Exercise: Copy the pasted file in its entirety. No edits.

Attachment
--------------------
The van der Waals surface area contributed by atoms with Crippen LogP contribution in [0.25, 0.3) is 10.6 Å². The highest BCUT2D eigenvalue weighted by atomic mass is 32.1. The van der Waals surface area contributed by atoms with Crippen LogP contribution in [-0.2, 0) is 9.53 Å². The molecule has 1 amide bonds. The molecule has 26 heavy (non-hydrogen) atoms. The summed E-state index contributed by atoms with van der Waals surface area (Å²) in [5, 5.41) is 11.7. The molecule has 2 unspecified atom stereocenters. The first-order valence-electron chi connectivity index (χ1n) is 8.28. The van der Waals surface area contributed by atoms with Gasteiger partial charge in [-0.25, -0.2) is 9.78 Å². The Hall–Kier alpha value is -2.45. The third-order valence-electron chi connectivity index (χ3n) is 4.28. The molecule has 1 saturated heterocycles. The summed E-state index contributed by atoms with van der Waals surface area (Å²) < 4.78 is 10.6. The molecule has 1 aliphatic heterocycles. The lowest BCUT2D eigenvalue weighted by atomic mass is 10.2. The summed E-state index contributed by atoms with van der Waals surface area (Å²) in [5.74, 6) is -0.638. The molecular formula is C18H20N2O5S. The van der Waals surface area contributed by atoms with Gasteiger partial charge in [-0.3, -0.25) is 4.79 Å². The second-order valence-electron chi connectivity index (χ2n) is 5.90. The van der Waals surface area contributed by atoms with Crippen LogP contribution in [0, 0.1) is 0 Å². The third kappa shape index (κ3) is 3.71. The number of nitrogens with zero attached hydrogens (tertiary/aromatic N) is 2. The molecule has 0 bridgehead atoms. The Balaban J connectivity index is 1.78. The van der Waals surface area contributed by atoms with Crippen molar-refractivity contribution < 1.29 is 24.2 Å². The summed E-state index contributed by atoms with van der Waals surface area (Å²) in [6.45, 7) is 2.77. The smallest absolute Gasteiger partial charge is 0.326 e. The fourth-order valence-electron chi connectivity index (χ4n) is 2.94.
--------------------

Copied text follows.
The van der Waals surface area contributed by atoms with Crippen LogP contribution in [0.25, 0.3) is 10.6 Å². The highest BCUT2D eigenvalue weighted by atomic mass is 32.1. The van der Waals surface area contributed by atoms with Crippen LogP contribution in [-0.2, 0) is 9.53 Å². The molecule has 1 amide bonds. The molecule has 26 heavy (non-hydrogen) atoms. The summed E-state index contributed by atoms with van der Waals surface area (Å²) in [5, 5.41) is 11.7. The molecule has 2 unspecified atom stereocenters. The first-order valence-electron chi connectivity index (χ1n) is 8.28. The van der Waals surface area contributed by atoms with Gasteiger partial charge in [-0.25, -0.2) is 9.78 Å². The Hall–Kier alpha value is -2.45. The third-order valence-electron chi connectivity index (χ3n) is 4.28. The molecule has 1 saturated heterocycles. The summed E-state index contributed by atoms with van der Waals surface area (Å²) < 4.78 is 10.6. The molecule has 1 aliphatic heterocycles. The lowest BCUT2D eigenvalue weighted by atomic mass is 10.2. The summed E-state index contributed by atoms with van der Waals surface area (Å²) in [5.74, 6) is -0.638. The molecular formula is C18H20N2O5S. The van der Waals surface area contributed by atoms with Gasteiger partial charge in [-0.3, -0.25) is 4.79 Å². The second-order valence-electron chi connectivity index (χ2n) is 5.90. The van der Waals surface area contributed by atoms with Crippen LogP contribution in [0, 0.1) is 0 Å². The third kappa shape index (κ3) is 3.71. The number of nitrogens with zero attached hydrogens (tertiary/aromatic N) is 2. The molecule has 0 bridgehead atoms. The Balaban J connectivity index is 1.78. The van der Waals surface area contributed by atoms with Crippen molar-refractivity contribution < 1.29 is 24.2 Å². The summed E-state index contributed by atoms with van der Waals surface area (Å²) in [6.45, 7) is 2.77. The smallest absolute Gasteiger partial charge is 0.326 e. The fourth-order valence-electron chi connectivity index (χ4n) is 2.94.